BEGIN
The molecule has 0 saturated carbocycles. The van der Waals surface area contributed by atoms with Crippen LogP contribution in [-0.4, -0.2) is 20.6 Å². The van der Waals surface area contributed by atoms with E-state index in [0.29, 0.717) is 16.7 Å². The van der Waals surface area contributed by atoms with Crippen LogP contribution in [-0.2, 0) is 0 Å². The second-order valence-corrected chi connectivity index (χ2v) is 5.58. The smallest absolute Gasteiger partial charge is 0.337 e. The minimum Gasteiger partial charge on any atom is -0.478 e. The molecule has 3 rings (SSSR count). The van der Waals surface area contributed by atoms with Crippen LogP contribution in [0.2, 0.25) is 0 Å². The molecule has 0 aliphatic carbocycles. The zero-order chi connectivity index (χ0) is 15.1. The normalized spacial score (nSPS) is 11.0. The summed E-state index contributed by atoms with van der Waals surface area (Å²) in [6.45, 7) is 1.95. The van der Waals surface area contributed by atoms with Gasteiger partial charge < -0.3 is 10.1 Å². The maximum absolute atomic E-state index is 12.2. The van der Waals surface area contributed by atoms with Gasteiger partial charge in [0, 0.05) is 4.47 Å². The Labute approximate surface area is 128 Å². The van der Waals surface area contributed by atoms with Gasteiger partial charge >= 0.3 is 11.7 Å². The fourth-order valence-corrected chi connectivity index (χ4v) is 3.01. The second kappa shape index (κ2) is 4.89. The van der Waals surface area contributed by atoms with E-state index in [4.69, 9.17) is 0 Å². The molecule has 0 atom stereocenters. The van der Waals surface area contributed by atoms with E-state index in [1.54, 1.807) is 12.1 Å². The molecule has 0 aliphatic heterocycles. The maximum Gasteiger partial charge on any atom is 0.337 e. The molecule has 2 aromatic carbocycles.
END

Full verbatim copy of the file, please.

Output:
The molecule has 0 saturated carbocycles. The van der Waals surface area contributed by atoms with Crippen LogP contribution in [-0.4, -0.2) is 20.6 Å². The van der Waals surface area contributed by atoms with E-state index in [0.29, 0.717) is 16.7 Å². The van der Waals surface area contributed by atoms with Crippen LogP contribution in [-0.2, 0) is 0 Å². The second-order valence-corrected chi connectivity index (χ2v) is 5.58. The smallest absolute Gasteiger partial charge is 0.337 e. The minimum Gasteiger partial charge on any atom is -0.478 e. The molecule has 3 rings (SSSR count). The van der Waals surface area contributed by atoms with Crippen LogP contribution in [0.2, 0.25) is 0 Å². The molecule has 0 aliphatic carbocycles. The zero-order chi connectivity index (χ0) is 15.1. The normalized spacial score (nSPS) is 11.0. The summed E-state index contributed by atoms with van der Waals surface area (Å²) in [6.45, 7) is 1.95. The van der Waals surface area contributed by atoms with Gasteiger partial charge < -0.3 is 10.1 Å². The maximum absolute atomic E-state index is 12.2. The van der Waals surface area contributed by atoms with Gasteiger partial charge in [0, 0.05) is 4.47 Å². The Labute approximate surface area is 128 Å². The van der Waals surface area contributed by atoms with Gasteiger partial charge >= 0.3 is 11.7 Å². The fourth-order valence-corrected chi connectivity index (χ4v) is 3.01. The second kappa shape index (κ2) is 4.89. The van der Waals surface area contributed by atoms with E-state index in [4.69, 9.17) is 0 Å². The molecule has 0 atom stereocenters. The van der Waals surface area contributed by atoms with E-state index in [1.54, 1.807) is 12.1 Å². The molecule has 0 aliphatic heterocycles. The maximum Gasteiger partial charge on any atom is 0.337 e. The molecule has 2 aromatic carbocycles.